So why is he fighting mask and vaccine mandates? And why would he suspend Dr. Raul Pino, a highly respected health official who merely suggested that health department employees should get vaccinated?
The governor says he's doing it because he believes in “freedom,” but he’s not trying to repeal seatbelt laws or anti-smoking laws, remove traffic lights and stop signs, undo speeding laws, cancel traditional required vaccinations for schoolchildren, encourage motorcyclists not to wear helmets, stop food inspections, or get rid of any other safety restrictions that help keep people from dying. And he obviously doesn’t care about Dr. Pino's “freedom.”
I can only see three possible explanations, none very flattering to the governor.
1. A major donor to DeSantis' campaign has invested in Regeneron. The more people who get sick from COVID-19, the more that donor’s stock is worth.
2. DeSantis imagines that he’ll be running against Donald Trump for the nomination, and running for president against Joe Biden. The longer the pandemic goes on, the less likely it is that Trump or Biden will get credit for helping to end it.
3. The governor thinks that Republicans are dumb enough to vote for him because he pretends to believe in “freedom," while supporting policies that are killing them by the thousands.
Bob Ray, Fort Myers Beach
Program warms disabled vet
I would like to take this opportunity to thank the people of Fort Myers who make LIHEAP (Low Income Home Energy Assistance Program) possible. This cold spell would have been much more difficult to endure for a low-income disabled veteran like myself, had it not been for your generosity. I was not forced to choose between paying a full electric bill, or having bearable temps and clean clothing. I have both now. My warm feet thank your warm hearts.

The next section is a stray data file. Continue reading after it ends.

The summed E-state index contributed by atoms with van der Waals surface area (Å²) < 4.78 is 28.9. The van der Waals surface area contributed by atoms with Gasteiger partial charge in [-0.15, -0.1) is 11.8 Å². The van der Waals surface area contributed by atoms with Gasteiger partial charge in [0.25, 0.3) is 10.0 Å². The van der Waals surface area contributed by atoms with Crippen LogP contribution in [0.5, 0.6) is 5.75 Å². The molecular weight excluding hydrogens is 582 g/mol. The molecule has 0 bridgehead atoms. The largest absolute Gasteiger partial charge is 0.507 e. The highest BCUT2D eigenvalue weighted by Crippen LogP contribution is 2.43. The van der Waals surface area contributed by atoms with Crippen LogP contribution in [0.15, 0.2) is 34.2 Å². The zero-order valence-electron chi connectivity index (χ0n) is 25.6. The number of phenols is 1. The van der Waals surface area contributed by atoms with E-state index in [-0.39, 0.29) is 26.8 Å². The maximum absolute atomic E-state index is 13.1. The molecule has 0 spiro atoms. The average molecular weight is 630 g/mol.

Richard Fint, Fort Myers
Deaths of the unvaccinated
A recent hospital report stated that 2 percent of its patients who died of COVID-19 had been vaccinated. It also stated that 98 percent of those who died of COVID-19 had NOT been vaccinated. You choose.
Robert Hilliard, Sanibel
Paper a biased, leftist rag
Your constant viscous attacks on President Trump and Gov. DeSantis in your editorials, articles and letters to the editor are offensive, disgusting and often untrue.
Slanted articles from USA Today and liberal east coast papers do not represent Southwest Florida and are seldom balanced with other points of view.
Why don't you even try to be fair and include an equal number of letters/articles from both persuasions?
When you lambaste Mr. Trump and DeSantis, why don't you ever mention Biden's Afghanistan disaster, America's loss of energy independence, massive inflation, foreign policy mess with Russia, Ukraine, and China, etc?
Fair is fair and you have shown yourself to be a biased, leftist rag.
Thomas Harakal, Naples
Common sense on school board
Betsy Vaughn hits the nail on the head with this spot-on editorial. Teachers have long been underappreciated and underpaid. The current powers that be love to tout their concern for quality education but give that goal little more than lip service. Lee County has long operated under the mantra "Pack 'em deep and teach 'em cheap!"
It is nice to see one common sense member on the school board. Way to go, Betsy!
Steve Solak, Fort Myers
Leave insanity up North
The free state of Florida welcomes the masses fleeing the tyranny of psycho-liberalism in the Northeast and Midwest. Please leave the insanity in the Great Frozen Northland.
Steve Pelle, Fort Myers
This article originally appeared on Fort Myers News-Press: Letters to the editor for Thursday, January 27, 2022